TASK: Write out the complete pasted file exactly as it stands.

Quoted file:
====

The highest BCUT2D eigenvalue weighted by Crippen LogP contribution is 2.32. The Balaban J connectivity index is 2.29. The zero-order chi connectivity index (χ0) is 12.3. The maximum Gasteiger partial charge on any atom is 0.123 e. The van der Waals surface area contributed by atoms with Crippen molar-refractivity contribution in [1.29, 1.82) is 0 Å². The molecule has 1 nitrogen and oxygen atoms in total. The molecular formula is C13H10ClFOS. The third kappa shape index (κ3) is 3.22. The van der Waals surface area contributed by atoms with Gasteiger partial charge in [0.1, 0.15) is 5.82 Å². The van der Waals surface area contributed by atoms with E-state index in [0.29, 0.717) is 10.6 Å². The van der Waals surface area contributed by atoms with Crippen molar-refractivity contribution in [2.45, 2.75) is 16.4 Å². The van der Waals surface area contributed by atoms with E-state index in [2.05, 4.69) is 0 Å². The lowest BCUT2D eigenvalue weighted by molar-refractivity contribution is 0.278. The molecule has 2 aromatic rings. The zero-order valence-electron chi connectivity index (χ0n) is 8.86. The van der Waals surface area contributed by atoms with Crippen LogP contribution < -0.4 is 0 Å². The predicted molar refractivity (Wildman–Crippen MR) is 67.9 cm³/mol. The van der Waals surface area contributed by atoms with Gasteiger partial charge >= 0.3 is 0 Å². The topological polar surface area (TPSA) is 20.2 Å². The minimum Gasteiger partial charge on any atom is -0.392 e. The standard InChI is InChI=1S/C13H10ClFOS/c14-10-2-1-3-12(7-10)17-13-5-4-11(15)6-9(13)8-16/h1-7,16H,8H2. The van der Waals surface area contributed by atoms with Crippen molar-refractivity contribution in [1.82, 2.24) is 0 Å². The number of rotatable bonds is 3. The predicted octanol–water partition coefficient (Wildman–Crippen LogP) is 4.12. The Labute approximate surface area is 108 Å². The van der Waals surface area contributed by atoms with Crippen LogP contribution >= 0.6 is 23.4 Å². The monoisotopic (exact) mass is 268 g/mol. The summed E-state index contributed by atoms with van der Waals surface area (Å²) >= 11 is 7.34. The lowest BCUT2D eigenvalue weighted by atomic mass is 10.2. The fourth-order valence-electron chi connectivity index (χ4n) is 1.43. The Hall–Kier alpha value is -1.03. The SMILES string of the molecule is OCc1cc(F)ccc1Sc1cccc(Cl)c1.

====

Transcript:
The highest BCUT2D eigenvalue weighted by Crippen LogP contribution is 2.32. The Balaban J connectivity index is 2.29. The zero-order chi connectivity index (χ0) is 12.3. The maximum Gasteiger partial charge on any atom is 0.123 e. The van der Waals surface area contributed by atoms with Crippen molar-refractivity contribution in [1.29, 1.82) is 0 Å². The molecule has 1 nitrogen and oxygen atoms in total. The molecular formula is C13H10ClFOS. The third kappa shape index (κ3) is 3.22. The van der Waals surface area contributed by atoms with Gasteiger partial charge in [0.1, 0.15) is 5.82 Å². The van der Waals surface area contributed by atoms with E-state index in [0.29, 0.717) is 10.6 Å². The van der Waals surface area contributed by atoms with Crippen molar-refractivity contribution in [2.45, 2.75) is 16.4 Å². The van der Waals surface area contributed by atoms with E-state index in [2.05, 4.69) is 0 Å². The lowest BCUT2D eigenvalue weighted by molar-refractivity contribution is 0.278. The molecule has 2 aromatic rings. The zero-order valence-electron chi connectivity index (χ0n) is 8.86. The van der Waals surface area contributed by atoms with Crippen LogP contribution < -0.4 is 0 Å². The predicted molar refractivity (Wildman–Crippen MR) is 67.9 cm³/mol. The van der Waals surface area contributed by atoms with Gasteiger partial charge >= 0.3 is 0 Å². The topological polar surface area (TPSA) is 20.2 Å². The minimum Gasteiger partial charge on any atom is -0.392 e. The standard InChI is InChI=1S/C13H10ClFOS/c14-10-2-1-3-12(7-10)17-13-5-4-11(15)6-9(13)8-16/h1-7,16H,8H2. The van der Waals surface area contributed by atoms with Crippen molar-refractivity contribution in [1.82, 2.24) is 0 Å². The number of rotatable bonds is 3. The predicted octanol–water partition coefficient (Wildman–Crippen LogP) is 4.12. The Labute approximate surface area is 108 Å². The van der Waals surface area contributed by atoms with Crippen LogP contribution >= 0.6 is 23.4 Å². The monoisotopic (exact) mass is 268 g/mol. The summed E-state index contributed by atoms with van der Waals surface area (Å²) >= 11 is 7.34. The lowest BCUT2D eigenvalue weighted by atomic mass is 10.2. The fourth-order valence-electron chi connectivity index (χ4n) is 1.43. The Hall–Kier alpha value is -1.03. The SMILES string of the molecule is OCc1cc(F)ccc1Sc1cccc(Cl)c1.